A Look at Vienna's Ruins of Future
The fact that the proud city of Vienna bereaves itself of Public Netbase, and appears to limit the sponsorship of critical media initiatives to project pittances, shows an open refusal to face up to the challenges of a future that will be determined by digital systems and complex circuits.
A commentary from Berlin.
How times change! Ten years ago, we Berliners became pale with envy when we looked at Vienna's urban media culture landscapes – what a boundless ocean of possibilities! Vienna was brimming with media art, creative cranks, and critical media projects. This was a time when public broadcasting took an intrigued glance at free radios, when museums adorned themselves with the unpredictable, and when a greenhouse of art and academia produced the most beautiful wondrous plants and personalities. Ten years later, the last cherry is being picked from the cake as Public Netbase is being closed down, or, at any rate, prevented from continuing its work.
Ever since the mid nineties, Public Netbase was one of the most internationally acclaimed platforms for critical thinking on media and on the development of art in the age of information. It was with pride that those who had introduced the political into the discourses on the "new" digital network media – the Lovinks, Warks, Kurtz's, Fieldings, Holmes, Fullers, Wilsons and Druckerys – remarked that they had presented their ideas at a Public Netbase event. Public Netbase, which had soon become more than a mere provider of network services, had launched the important World-Information.Org in 2000, a project which showed how urgent a hyped media world required a critical, intelligent and persistent enquiry in order for it to be able to shape the information society in a somehow democratic manner. And then there were impressive gestures such as Nikeground or the critical bio performances of Critical Art Ensemble. Vienna's audience was at the heartbeat of global time.
A project of this kind has to sail near the wind, and it risks passionate friendships as well as enmities. However, anyone interested in clever media policies will retain such structures in order to be able to keep abreast with new developments that artists do, in fact, often sense and articulate years before the rest of society. Locations are needed where the international discourse can become locally manifest, where experiments with new technological systems can be performed and possible consequences be simulated. The fact that the proud city of Vienna bereaves itself of Public Netbase, and appears to limit the sponsorship of critical media initiatives to project pittances, shows an open refusal to face up to the challenges of a future that will be determined by digital systems and complex circuits.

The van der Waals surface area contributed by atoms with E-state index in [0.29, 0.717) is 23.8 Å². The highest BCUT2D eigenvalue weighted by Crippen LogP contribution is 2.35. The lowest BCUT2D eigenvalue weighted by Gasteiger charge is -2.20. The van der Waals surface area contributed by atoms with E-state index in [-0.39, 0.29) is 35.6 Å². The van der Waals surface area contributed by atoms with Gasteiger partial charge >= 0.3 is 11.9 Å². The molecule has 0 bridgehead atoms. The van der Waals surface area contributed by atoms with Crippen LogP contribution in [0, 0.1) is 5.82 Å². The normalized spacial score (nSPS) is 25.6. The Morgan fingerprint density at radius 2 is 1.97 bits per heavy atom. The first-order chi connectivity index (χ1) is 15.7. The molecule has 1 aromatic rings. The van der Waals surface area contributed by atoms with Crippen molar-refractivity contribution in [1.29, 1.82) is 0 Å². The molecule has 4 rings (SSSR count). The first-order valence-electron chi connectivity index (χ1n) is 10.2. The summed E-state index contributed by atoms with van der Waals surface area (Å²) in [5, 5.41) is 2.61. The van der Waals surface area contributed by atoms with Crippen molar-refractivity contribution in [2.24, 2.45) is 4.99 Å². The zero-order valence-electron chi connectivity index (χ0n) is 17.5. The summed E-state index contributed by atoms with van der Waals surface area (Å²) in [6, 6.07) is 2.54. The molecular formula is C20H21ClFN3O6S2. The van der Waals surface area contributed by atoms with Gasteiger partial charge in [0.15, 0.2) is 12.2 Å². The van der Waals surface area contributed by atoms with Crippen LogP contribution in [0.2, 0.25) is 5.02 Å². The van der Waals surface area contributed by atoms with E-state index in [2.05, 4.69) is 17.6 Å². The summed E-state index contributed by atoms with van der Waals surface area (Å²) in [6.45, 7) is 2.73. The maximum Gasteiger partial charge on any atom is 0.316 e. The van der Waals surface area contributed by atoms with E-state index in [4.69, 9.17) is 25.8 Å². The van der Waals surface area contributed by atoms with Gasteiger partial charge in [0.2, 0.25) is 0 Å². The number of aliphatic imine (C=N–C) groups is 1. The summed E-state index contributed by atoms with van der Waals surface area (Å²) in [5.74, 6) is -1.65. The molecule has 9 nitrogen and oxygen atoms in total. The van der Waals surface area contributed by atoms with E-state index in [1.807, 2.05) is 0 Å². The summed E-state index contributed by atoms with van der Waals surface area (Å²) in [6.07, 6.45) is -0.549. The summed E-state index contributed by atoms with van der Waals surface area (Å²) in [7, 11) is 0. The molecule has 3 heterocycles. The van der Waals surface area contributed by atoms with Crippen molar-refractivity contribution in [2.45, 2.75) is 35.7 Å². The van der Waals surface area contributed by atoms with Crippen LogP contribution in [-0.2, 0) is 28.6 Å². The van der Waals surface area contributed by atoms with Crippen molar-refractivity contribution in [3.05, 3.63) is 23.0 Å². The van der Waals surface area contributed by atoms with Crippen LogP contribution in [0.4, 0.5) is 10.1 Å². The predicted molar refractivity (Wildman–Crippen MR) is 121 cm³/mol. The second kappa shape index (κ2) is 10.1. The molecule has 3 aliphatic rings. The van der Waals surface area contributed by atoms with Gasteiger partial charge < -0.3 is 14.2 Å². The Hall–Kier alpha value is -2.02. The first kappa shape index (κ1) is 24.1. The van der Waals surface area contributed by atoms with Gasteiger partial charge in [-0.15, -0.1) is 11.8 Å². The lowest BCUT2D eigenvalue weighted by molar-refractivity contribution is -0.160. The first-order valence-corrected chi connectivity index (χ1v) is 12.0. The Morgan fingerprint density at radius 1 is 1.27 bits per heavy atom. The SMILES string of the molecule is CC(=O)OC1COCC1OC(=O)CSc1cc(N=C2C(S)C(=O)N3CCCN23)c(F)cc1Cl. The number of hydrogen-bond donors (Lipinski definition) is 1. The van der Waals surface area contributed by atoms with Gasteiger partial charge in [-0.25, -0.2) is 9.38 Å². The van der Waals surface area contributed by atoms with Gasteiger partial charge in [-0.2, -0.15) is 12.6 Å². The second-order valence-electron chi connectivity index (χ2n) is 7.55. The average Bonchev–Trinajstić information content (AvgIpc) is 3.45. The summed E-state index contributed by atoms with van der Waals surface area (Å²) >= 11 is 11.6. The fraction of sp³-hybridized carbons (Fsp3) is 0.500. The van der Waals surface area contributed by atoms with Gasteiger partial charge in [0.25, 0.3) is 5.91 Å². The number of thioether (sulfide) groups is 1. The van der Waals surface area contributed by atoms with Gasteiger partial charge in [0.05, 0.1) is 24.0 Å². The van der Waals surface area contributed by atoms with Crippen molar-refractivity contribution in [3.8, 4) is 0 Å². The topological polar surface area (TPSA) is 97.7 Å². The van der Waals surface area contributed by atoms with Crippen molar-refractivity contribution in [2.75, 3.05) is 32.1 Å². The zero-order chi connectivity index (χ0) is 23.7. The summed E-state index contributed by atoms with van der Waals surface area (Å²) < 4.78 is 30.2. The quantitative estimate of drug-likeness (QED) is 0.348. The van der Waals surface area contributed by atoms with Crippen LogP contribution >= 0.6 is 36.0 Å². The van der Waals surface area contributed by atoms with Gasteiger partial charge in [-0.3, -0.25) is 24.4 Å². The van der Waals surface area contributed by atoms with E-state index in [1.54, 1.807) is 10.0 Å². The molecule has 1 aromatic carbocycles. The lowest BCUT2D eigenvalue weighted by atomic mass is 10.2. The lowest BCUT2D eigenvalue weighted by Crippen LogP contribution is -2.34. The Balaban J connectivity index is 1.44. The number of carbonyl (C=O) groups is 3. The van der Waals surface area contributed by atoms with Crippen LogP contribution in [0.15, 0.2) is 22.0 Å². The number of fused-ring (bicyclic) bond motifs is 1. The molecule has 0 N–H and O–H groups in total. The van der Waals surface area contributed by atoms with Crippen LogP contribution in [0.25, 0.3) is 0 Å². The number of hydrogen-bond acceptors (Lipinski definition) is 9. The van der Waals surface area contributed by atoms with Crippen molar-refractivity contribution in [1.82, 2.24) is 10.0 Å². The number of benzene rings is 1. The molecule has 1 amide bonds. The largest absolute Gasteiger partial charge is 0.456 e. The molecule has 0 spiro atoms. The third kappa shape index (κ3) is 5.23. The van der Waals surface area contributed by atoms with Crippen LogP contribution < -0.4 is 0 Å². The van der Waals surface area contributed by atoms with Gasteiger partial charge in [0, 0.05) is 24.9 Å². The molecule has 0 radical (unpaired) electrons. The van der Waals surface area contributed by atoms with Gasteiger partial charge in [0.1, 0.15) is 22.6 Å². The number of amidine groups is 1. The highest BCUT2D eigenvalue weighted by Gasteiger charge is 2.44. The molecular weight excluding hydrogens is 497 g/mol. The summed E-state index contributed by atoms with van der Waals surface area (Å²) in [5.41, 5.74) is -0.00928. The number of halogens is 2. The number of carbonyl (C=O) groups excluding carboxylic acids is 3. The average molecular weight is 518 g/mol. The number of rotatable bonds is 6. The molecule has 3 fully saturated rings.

Who will organize the key conferences on new forms of creative network communication, on copyright legislation, on the "third world" of the information age? Linz's Ars Electronica, always eager to hide its critical potential behind pro-American populism and faked techno euphoria will hardly want to fill this gap.
It would certainly be nice rhetoric if one could say, "Vienna, why don't you risk a look across your borders?" – Unfortunately, even in the Netherlands, the promised land of media culture, all relevant institutions are driving with their hand-brakes fastened, moving in a deeply unsettled society afraid of its present, not its future. In Helsinki, the Nokia Community counts the sold product units instead of thinking about the emerging iPod world. Karlsruhe's ammunitions factory of 1990s installation art re-enacts the burial of the past century every six months, its increasingly monumental exhibitions always have a huge catalogue on top serving as gravestone.
In Britain, once the fourth carrier of hopes of a European media culture, where lottery money has paid for the ruins of a misguided policy, minuscule networks have to laboriously rebuild what years ago was available for much less money.
Well then, Vienna, welcome to the club, go on cherishing and despising your cultural heritage as before, and don't let buzzing computers, camera lenses, or system failures in intelligent buildings bother you. Those with a hunger for machines and an addiction to media, the X-boxers, will tear down the temples of the old soon enough, for in their part of reality, nothing really significant – a stunning adventure in a virtual world, a sound unheard of, an online community of the sincere – has ever received "institutional support", and along with the junk of the past they will also throw overboard this relic of an outdated concept of culture. We will live in cultural ruins of interest only to Asian tourists. Welcome to the club.